Erste Asset Management fund manager Anton Hauser, specialist for emerging markets bonds, analyses the status quo of the Turkish financial markets after the surprising dismissal of the Turkish central bank governor by President Erdogan.
Turbulences at the stock exchange and on the interest and currency markets: what is the reason for the dismissal of the central bank chief, who had been in office for only a short while?
The Turkish President Erdogan dismissed the governor of the Turkish central bank, Agbal, on Saturday night. This move was triggered by the further increase of the key-lending rates from 17% to 19%, which Erdogan did not approve of at all. According to the state news agency, the designated governor is Sahap Kavicioglu, a former MP from Erdogan’s governing party AKP. The market did not acknowledge this step. The trust that had been slowly built up for months was destroyed in one blow.
How did the markets react to the dismissal of the central bank governor?
The response of the markets was instantaneous and hard. The Turkish lira depreciated dramatically against the US dollar at the beginning of the week, having lost almost 9% since Friday to TRY 9.40 for EUR 1 (source: Bloomberg). The yield of 10Y Turkish local currency government bonds jumped by more than four percentage points. The stock exchanges also recorded a dramatic slump, which comes with negative implications for the currency as well.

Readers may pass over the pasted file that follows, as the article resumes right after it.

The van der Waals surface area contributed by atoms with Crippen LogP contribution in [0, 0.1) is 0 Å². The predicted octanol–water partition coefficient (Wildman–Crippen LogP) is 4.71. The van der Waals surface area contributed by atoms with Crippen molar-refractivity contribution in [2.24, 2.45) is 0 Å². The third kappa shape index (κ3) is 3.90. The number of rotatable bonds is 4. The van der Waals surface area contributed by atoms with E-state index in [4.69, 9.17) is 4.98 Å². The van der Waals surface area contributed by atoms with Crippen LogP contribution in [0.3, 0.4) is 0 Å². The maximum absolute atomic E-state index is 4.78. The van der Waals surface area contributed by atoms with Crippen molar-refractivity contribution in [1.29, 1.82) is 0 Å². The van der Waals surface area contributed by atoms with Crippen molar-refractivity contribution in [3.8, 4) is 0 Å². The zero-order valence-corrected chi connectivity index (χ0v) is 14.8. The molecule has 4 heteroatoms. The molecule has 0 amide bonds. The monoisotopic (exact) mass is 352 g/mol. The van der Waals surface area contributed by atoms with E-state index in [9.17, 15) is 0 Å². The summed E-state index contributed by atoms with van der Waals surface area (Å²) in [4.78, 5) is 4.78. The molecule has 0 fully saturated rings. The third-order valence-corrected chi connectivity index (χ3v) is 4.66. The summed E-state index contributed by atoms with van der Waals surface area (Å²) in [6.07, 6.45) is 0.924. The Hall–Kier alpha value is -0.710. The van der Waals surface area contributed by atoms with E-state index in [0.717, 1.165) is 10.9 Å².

Please note: historical performance data are not indicative of the future development
What does the Turkish economy look like? Will it be growing this year, even though tourism, one of the main sources of income, is down?
The Turkish economy grew by 1.8% in 2020 and was thus one of the few economies worldwide that managed to avoid shrinking despite the covid crisis. This growth was strongly driven by lending from state banks, but it came with a cost: the cheap lending accelerated the depreciation of the lira, ate into the foreign exchange reserves of the country, and caused inflation to rise by 15% relative to the previous year.
Why is Turkey having such a hard time stabilising its currency?
Turkey has been living above its means almost permanently. Excessively low interest rates lead to strong domestic demand, which of course affects the current account and subsequently the currency (N.B. negatively). President Erdogan is against any attempts to establish an equilibrium by raising interest rates, and he has nipped such attempts in the bud repeatedly.
What impact does the falling value of the lira have on the emerging markets portfolios of Erste Asset Management? Do we expect the currency fall further? Are the interest rate hikes likely to be taken back again in due course? What would that do to government bond yields?
Turkish bonds command a weighting of up to 5% of assets under management in the Erste Asset Management bond funds. The price movements we have seen at the beginning of the week will affect the fund prices negatively. However, the impact on other emerging markets is limited. Overall, the situation has limited negative effects on the performance of the funds. The central bank policy will be the main performance driver in the coming weeks. At this point, only a limited number of details are known, which of course contributes to the uncertainty on the markets.
Prognoses are no reliable indicator for future performance.